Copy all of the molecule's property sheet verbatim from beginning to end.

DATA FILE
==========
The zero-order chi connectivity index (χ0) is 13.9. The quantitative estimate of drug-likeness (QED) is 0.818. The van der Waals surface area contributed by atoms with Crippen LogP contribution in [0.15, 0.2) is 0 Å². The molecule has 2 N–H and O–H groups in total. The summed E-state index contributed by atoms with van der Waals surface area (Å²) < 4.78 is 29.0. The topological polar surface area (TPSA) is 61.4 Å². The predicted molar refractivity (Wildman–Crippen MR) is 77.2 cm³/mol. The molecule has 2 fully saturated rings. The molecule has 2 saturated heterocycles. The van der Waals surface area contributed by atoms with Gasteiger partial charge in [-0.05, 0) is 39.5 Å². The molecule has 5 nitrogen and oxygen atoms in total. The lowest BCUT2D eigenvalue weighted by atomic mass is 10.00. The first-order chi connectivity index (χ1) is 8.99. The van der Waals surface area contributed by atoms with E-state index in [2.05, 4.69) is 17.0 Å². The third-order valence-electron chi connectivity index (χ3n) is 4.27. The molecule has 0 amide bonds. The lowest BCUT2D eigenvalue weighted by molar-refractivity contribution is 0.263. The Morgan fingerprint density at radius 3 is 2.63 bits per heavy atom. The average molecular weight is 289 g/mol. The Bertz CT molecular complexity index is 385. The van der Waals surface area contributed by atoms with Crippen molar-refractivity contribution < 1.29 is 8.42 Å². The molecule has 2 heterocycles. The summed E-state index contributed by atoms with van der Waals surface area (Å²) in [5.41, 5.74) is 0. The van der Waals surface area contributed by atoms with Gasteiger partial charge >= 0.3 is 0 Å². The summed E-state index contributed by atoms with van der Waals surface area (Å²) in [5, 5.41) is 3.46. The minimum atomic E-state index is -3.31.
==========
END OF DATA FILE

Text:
The zero-order chi connectivity index (χ0) is 13.9. The quantitative estimate of drug-likeness (QED) is 0.818. The van der Waals surface area contributed by atoms with Crippen LogP contribution in [0.15, 0.2) is 0 Å². The molecule has 2 N–H and O–H groups in total. The summed E-state index contributed by atoms with van der Waals surface area (Å²) < 4.78 is 29.0. The topological polar surface area (TPSA) is 61.4 Å². The predicted molar refractivity (Wildman–Crippen MR) is 77.2 cm³/mol. The molecule has 2 fully saturated rings. The molecule has 2 saturated heterocycles. The van der Waals surface area contributed by atoms with Gasteiger partial charge in [-0.05, 0) is 39.5 Å². The molecule has 5 nitrogen and oxygen atoms in total. The lowest BCUT2D eigenvalue weighted by atomic mass is 10.00. The first-order chi connectivity index (χ1) is 8.99. The van der Waals surface area contributed by atoms with E-state index in [2.05, 4.69) is 17.0 Å². The third-order valence-electron chi connectivity index (χ3n) is 4.27. The molecule has 0 amide bonds. The lowest BCUT2D eigenvalue weighted by molar-refractivity contribution is 0.263. The Morgan fingerprint density at radius 3 is 2.63 bits per heavy atom. The average molecular weight is 289 g/mol. The Bertz CT molecular complexity index is 385. The van der Waals surface area contributed by atoms with Crippen molar-refractivity contribution < 1.29 is 8.42 Å². The molecule has 2 heterocycles. The summed E-state index contributed by atoms with van der Waals surface area (Å²) in [5.41, 5.74) is 0. The van der Waals surface area contributed by atoms with Gasteiger partial charge >= 0.3 is 0 Å². The summed E-state index contributed by atoms with van der Waals surface area (Å²) in [5, 5.41) is 3.46. The minimum atomic E-state index is -3.31.